I got completely hooked on the idea and activated on it immediately. I decided the Haunted Hayride would be the way to go because it was my favorite thing to do as a kid. No one had ever really even heard of them here in L.A. so Alyson and I quickly started looking for a location that had a big chunk woods - which are not easy to find as you can imagine - and produced our very first Hayride."

OT: Are there plans to expand?

Carbone: "We actually did expand. Last year we rolled out a New York Haunted Hayride. That one takes place for 21 nights. For the next markets, the plans are goingto be Dallas, we’re going to do Miami, and then we’ll probably go up to San Francisco."

OT: Are there regional differences as far as what you include for scares?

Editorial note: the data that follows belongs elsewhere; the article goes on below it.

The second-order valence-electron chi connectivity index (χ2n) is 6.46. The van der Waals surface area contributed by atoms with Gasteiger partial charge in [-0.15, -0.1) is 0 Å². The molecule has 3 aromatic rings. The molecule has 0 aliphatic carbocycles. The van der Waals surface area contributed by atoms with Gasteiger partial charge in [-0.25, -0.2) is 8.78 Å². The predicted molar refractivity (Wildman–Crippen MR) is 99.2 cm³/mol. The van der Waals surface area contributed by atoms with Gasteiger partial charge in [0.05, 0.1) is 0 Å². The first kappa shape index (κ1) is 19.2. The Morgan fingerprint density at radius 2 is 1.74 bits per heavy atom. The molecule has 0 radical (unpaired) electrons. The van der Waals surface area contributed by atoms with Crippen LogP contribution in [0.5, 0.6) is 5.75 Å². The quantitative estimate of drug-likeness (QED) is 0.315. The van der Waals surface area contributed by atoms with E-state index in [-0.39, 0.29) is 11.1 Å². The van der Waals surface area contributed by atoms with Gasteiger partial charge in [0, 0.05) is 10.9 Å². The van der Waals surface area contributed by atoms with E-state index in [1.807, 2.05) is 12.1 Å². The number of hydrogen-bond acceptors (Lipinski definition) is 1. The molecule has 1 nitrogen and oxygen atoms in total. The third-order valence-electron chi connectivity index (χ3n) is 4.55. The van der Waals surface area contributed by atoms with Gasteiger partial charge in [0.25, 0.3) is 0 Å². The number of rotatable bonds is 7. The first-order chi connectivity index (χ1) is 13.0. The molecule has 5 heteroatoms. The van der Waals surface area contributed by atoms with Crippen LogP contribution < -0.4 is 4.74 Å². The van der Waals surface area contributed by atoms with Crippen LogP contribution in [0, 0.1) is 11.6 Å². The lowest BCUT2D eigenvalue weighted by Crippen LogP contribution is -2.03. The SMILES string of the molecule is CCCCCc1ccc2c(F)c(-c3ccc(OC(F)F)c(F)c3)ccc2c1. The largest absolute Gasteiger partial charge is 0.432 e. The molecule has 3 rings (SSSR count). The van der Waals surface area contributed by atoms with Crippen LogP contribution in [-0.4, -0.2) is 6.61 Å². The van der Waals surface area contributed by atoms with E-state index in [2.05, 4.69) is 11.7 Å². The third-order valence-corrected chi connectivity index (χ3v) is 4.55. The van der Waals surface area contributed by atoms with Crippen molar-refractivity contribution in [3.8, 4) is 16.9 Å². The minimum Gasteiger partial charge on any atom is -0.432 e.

Carbone: "Yes, in New York we launched with the best of what we had done in L.A. for the past seven years. So we took all those best themes are created one big giant, beautiful Hayride. Meanwhile in L.A., we had a completely different program called Boogeyman. Everything was brand new. We change the theme there every single year."

A scene from a recent Haunted Hayride

OT: And, we’ve heard you’re launching an entirely new venture soon?

Carbone: "Yes! The new film division that we are working on is called ShadowHouse films. We are working on creating a new horror film franchise - and I mean, we’re really going to commit to this franchise - and the first film is slated to come out this October. The idea is that we are going to release the films every year with all of our attractions. So it will be this kind of synergistic ‘go see the movie, ride the ride’ type messaging.